The Dubai-based airline has 118 copies of this jumbojet. Other companies are following suit, mostly due to Boeing’s setbacks with its 777X.
Gradually abandoned by airlines, due to unprofitability, the A380 – which was not produced by Airbus for three years – has returned to the sky, especially at Emirates, the first user of this jumbo jet.
Currently 70 of its 118 units are in operation, a figure that will rise to 80 by the end of the year and 118 next summer. Or the entire fleet of the company confirmed this Wednesday to the German press its managing director, Tim Clark.
The Dubai-based airline, due to the configuration of its operations, is betting heavily on this device while its competitors keep it in the garage. It is investing $2 billion to equip it with its new premium economy class.
Return under duress
“It incorporates all the codes of the Business class such as hospitality, catering and entertainment. We are convinced of the importance of this proposal which is marketed 10 to 15% more than the Eco class” explained to us last October, Cédric Renard, managing director Director France of Emirates.
Contrary to the current trend towards lighter, twin-jet, single-aisle aircraft, the A380, which is very expensive to make profitable, is also making a comeback with other airlines.
Fly on intercontinental routes with British Airways which owns 12 aircraft, Singapore Airlines which also owns 12, Qatar Airways (8), Qantas (6) and Korean (4). Lufthansa wants to get its fleet of eight A380s back into service next summer nearly three years after retiring them.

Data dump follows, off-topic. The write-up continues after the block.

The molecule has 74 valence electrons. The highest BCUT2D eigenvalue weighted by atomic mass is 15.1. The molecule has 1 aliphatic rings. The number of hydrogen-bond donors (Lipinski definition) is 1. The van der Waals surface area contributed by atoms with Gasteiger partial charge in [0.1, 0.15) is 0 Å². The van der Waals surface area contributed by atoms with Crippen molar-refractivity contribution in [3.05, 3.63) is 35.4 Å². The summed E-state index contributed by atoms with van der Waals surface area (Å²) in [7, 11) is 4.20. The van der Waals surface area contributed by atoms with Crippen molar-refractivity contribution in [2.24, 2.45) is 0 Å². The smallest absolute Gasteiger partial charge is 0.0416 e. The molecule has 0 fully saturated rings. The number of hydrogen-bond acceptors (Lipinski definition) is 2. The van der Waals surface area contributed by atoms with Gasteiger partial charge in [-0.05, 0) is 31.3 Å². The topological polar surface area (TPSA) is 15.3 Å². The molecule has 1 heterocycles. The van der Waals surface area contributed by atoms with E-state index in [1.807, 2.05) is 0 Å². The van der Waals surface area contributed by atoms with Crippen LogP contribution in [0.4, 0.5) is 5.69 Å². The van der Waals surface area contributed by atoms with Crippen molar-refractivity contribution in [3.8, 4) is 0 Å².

However, with the exception of Emirates, these returns are a bit of a pressure for the companies. Indeed they have to absorb a very significant increase in traffic currently, it is therefore necessary to provide.
Especially as deliveries of the Boeing 777X are long overdue. This aircraft, the largest in the Boeing catalog but lighter than the A380, has only two engines, so it is much cheaper to operate and therefore more profitable.
A350-1000 vs. 777X
It can carry 384 to 426 passengers, has an order book of 340 units, mainly from seven major airlines, including Emirates, Lufthansa, Cathay Pacific, Singapore Airlines and Qatar Airways. These same airlines that fly the A380…
The first deliveries were expected in mid-2020 before being pushed back to early 2021 for another postponement. They are now expected by the end of 2023. It should also compete with the A350 which is today the largest aircraft in the Airbus catalogue.
The European aircraft manufacturer does not intend to go further. “Our product strategy is to continuously develop our aircraft to meet the latest market demands, as evidenced by the commercial success of our entire product line, including the largest A350-1000 produced to date,” he explained. a spokesman for the aircraft manufacturer.